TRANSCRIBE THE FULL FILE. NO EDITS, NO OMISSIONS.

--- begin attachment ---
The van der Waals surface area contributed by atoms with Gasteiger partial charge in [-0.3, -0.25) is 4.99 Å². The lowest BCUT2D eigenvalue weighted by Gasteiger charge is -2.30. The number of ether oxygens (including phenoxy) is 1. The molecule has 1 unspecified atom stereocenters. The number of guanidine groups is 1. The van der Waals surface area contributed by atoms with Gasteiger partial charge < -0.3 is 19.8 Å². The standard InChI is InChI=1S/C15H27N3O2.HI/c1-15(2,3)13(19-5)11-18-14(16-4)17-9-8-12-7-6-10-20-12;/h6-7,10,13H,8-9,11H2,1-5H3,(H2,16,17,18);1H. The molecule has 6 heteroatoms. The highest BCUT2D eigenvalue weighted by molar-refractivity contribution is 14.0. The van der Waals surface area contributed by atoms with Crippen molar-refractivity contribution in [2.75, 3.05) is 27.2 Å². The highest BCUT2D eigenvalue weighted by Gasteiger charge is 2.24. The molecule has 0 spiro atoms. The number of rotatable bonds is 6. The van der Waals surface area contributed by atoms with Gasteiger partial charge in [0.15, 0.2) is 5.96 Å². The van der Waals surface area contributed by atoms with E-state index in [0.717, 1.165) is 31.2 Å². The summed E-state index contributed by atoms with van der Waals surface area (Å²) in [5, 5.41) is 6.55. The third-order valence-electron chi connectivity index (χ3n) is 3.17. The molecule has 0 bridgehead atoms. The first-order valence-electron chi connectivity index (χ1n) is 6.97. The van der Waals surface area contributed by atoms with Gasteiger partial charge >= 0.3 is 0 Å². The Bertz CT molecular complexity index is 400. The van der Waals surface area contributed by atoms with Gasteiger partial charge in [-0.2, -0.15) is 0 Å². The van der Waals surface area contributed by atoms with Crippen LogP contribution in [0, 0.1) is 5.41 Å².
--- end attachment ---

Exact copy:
The van der Waals surface area contributed by atoms with Gasteiger partial charge in [-0.3, -0.25) is 4.99 Å². The lowest BCUT2D eigenvalue weighted by Gasteiger charge is -2.30. The number of ether oxygens (including phenoxy) is 1. The molecule has 1 unspecified atom stereocenters. The number of guanidine groups is 1. The van der Waals surface area contributed by atoms with Gasteiger partial charge < -0.3 is 19.8 Å². The standard InChI is InChI=1S/C15H27N3O2.HI/c1-15(2,3)13(19-5)11-18-14(16-4)17-9-8-12-7-6-10-20-12;/h6-7,10,13H,8-9,11H2,1-5H3,(H2,16,17,18);1H. The molecule has 6 heteroatoms. The highest BCUT2D eigenvalue weighted by molar-refractivity contribution is 14.0. The van der Waals surface area contributed by atoms with Crippen molar-refractivity contribution in [2.75, 3.05) is 27.2 Å². The highest BCUT2D eigenvalue weighted by Gasteiger charge is 2.24. The molecule has 0 spiro atoms. The number of rotatable bonds is 6. The van der Waals surface area contributed by atoms with Gasteiger partial charge in [0.15, 0.2) is 5.96 Å². The van der Waals surface area contributed by atoms with E-state index in [0.717, 1.165) is 31.2 Å². The summed E-state index contributed by atoms with van der Waals surface area (Å²) in [5, 5.41) is 6.55. The third-order valence-electron chi connectivity index (χ3n) is 3.17. The molecule has 0 bridgehead atoms. The first-order valence-electron chi connectivity index (χ1n) is 6.97. The van der Waals surface area contributed by atoms with Gasteiger partial charge >= 0.3 is 0 Å². The Bertz CT molecular complexity index is 400. The van der Waals surface area contributed by atoms with Gasteiger partial charge in [-0.2, -0.15) is 0 Å². The van der Waals surface area contributed by atoms with Crippen LogP contribution in [0, 0.1) is 5.41 Å².